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Alva James-Johnson: Lefty's legacy still lingers

Alva James-Johnson

ajjohnson@ledger-enquirer.com

Mourners comfort "Lefty" Encarnacion's widow, Millie, at a candlelight vigil held in his memory. Encarnacion served as a community organizer in the Hispanic community for more than 20 years.
Mourners comfort "Lefty" Encarnacion's widow, Millie, at a candlelight vigil held in his memory. Encarnacion served as a community organizer in the Hispanic community for more than 20 years.

Posters of Caribbean spices and tropical beaches are still plastered on the building where Harold “Lefty” Encarnacion served the community for more than 20 years.

So it seemed like just another one of his block parties as more than 200 people gathered Wednesday night at the place where Millie’s International Market once stood. However, this time the crowd was there  - not for the salsa music, not for the sultry Latin artists, or the spicy Caribbean food that Lefty always provided.

They were there to honor the memory of the community leader who died Tuesday at age 62.

The mourners lit candles and sang songs about Lefty ascending to heaven with the angels, then held hands as they recited the Lord’s prayer. Lefty’s wife, Millie, stood among them, showered with hugs and kisses.

The crowd represented a variety of ethnic backgrounds and generations.

“It’s not just Hispanic,” said Shevon Thomas, a local attorney originally from Jamaica. “It’s a community that shares a lot of old ways, some norms, some foods and music....And for some reason this spot  has sort of become a melting pot for a lot of people.”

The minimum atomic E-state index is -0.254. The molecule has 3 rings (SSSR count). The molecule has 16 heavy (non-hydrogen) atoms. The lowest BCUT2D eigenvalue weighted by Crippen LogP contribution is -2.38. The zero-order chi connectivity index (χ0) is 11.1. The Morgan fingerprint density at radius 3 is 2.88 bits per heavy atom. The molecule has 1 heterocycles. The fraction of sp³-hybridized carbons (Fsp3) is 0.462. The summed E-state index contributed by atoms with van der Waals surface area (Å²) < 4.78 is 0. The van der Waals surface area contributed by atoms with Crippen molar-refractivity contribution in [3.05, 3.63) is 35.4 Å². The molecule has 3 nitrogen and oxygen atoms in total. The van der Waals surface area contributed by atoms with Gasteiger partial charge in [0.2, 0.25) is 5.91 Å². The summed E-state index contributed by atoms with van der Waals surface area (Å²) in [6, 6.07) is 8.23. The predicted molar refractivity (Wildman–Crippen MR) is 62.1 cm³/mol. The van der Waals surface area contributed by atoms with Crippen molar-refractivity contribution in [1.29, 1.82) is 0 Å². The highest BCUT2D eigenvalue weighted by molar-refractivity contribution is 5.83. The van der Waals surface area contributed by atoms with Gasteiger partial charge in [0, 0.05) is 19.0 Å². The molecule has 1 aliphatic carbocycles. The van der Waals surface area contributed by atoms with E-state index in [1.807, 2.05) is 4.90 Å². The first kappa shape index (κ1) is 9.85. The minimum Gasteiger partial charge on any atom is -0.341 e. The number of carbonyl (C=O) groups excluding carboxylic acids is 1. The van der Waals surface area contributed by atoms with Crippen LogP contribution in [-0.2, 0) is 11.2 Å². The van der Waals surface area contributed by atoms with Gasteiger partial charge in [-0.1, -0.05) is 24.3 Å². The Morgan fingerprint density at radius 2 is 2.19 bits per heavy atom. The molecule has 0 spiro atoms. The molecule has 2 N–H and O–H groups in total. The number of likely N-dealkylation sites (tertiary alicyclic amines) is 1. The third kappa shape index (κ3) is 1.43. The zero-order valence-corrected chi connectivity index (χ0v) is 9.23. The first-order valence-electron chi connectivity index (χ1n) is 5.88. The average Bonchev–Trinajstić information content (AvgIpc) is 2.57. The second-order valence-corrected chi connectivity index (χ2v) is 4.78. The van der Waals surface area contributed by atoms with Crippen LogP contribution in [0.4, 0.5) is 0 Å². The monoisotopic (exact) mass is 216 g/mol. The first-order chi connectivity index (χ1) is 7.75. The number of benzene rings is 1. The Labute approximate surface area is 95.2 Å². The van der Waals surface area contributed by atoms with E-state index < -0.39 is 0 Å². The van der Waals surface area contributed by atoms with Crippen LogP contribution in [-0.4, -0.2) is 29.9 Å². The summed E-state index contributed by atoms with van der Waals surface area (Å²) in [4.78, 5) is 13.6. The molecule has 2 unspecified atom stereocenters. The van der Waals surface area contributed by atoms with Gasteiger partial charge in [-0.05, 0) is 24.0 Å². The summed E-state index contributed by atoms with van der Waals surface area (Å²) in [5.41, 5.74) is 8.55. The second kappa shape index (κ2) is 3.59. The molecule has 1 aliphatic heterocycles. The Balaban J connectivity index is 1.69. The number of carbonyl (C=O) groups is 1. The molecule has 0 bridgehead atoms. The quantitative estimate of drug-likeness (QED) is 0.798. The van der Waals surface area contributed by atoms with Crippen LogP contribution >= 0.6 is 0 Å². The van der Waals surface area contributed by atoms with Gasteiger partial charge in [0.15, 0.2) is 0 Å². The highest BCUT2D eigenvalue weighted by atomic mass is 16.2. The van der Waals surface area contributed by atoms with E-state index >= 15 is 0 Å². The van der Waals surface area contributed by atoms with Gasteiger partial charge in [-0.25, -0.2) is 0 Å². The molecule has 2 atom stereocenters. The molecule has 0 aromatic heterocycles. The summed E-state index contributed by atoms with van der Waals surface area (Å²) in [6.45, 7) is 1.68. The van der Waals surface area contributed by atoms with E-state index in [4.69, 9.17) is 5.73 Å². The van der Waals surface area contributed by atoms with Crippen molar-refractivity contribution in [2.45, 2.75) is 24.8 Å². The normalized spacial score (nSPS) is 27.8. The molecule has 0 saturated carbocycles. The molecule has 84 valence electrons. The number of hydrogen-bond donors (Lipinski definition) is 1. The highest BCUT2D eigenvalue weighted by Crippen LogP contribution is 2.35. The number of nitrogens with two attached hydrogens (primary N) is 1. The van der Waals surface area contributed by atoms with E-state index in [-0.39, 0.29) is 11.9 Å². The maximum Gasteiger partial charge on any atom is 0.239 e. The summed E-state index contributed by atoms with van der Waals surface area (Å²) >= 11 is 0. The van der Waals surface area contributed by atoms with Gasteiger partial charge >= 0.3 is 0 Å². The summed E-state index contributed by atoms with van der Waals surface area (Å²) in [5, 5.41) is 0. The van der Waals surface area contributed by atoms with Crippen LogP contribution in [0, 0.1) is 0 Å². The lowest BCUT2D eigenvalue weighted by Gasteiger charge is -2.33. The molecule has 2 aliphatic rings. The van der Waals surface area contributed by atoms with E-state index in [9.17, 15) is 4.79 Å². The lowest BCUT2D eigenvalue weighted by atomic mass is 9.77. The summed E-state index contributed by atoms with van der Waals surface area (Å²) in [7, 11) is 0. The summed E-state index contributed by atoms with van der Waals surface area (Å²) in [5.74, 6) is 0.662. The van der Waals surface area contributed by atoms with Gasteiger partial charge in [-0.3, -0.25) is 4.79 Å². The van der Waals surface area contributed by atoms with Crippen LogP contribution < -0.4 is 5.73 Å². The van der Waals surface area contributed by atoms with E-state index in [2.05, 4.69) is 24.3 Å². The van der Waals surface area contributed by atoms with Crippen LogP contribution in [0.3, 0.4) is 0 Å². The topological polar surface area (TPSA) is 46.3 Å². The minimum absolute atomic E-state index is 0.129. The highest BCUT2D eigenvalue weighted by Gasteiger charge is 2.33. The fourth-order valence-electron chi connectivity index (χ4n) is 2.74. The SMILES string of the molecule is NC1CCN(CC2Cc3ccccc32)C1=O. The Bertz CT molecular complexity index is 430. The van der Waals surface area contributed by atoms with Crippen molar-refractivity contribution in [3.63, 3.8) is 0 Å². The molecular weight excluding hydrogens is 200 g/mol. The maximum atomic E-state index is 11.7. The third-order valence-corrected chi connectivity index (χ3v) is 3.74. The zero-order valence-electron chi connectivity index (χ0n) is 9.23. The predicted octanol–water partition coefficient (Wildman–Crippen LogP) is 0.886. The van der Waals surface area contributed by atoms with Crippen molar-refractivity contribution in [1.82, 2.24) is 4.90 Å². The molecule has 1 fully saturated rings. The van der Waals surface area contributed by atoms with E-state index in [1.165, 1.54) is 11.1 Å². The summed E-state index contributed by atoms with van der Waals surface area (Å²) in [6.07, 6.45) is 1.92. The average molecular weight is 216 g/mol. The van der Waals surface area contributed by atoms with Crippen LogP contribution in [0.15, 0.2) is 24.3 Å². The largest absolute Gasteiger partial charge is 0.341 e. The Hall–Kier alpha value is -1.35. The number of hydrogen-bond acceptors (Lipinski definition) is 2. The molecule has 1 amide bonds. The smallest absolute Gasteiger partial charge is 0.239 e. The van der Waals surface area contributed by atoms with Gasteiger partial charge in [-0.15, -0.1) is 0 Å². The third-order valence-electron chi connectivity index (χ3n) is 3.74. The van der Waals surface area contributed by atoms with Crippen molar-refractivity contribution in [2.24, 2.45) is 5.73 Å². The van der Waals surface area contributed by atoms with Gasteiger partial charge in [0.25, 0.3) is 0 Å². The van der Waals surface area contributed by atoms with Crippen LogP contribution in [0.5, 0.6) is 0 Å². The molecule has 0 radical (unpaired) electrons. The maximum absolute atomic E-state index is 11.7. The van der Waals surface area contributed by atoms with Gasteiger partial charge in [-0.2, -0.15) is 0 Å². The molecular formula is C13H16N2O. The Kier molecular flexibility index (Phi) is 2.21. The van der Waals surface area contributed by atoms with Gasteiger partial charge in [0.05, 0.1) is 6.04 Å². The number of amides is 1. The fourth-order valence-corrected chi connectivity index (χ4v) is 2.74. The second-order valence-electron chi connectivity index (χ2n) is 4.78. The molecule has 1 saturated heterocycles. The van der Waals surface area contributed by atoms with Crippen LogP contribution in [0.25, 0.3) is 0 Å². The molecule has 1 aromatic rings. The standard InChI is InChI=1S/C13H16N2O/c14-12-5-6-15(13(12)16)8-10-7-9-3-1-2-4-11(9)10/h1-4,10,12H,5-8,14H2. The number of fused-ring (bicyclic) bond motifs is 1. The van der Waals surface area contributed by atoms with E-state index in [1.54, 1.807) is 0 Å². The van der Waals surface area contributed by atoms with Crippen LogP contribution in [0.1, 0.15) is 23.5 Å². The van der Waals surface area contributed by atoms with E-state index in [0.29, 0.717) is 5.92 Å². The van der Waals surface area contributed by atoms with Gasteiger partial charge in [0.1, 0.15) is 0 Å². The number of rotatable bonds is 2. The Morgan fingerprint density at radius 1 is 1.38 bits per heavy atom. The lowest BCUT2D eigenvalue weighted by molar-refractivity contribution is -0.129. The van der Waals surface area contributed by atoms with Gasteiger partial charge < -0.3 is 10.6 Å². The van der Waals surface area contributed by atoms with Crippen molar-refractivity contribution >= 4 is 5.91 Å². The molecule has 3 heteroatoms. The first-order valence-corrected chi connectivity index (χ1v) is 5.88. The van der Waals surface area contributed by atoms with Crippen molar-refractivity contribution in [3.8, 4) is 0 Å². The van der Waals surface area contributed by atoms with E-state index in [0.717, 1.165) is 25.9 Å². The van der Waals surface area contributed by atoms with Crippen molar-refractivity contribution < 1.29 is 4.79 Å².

As he spoke, I thought about Lefty and how happy he would’ve been to see so much love and support.

I first started writing about Lefty a little over a year ago when he was planning the Third Annual Latino Tri-city Festival. At the time, he  was still running his grocery store, restaurant and the city’s only Hispanic radio station.

Lefty was so full of life then and hopeful for the future.

It’s amazing how quickly things changed.

A couple months after the story ran, I stopped by Lefty’s store and he revealed to me that he was losing the radio station and having trouble running his business.

I continued to write about his struggles and learned with each visit that the situation was only getting worse.

Then two months ago, Lefty told me that he was closing the business due to declining health. He found out later that he needed a liver transplant.

Through it all, his only concern was how the situation would affect his  family and community.

One day, Lefty’s sister, Yolanda, called me to say she was starting a GoFundMe campaign to help with his medical expenses. I wrote two columns trying to drum up community support, and we continued to keep in touch.

When I learned that Lefty died, I tried calling Yolanda. I found out a few hours later that she had died unexpectedly a week earlier.

It was a bizarre twist in a saga that began to feel like a Shakespearean tragedy. My heart goes out to the entire family.

But there was some solace in seeing the crowd Wednesday. And I’m sure Lefty would have been pleased.

He brought everyone together - even in death.

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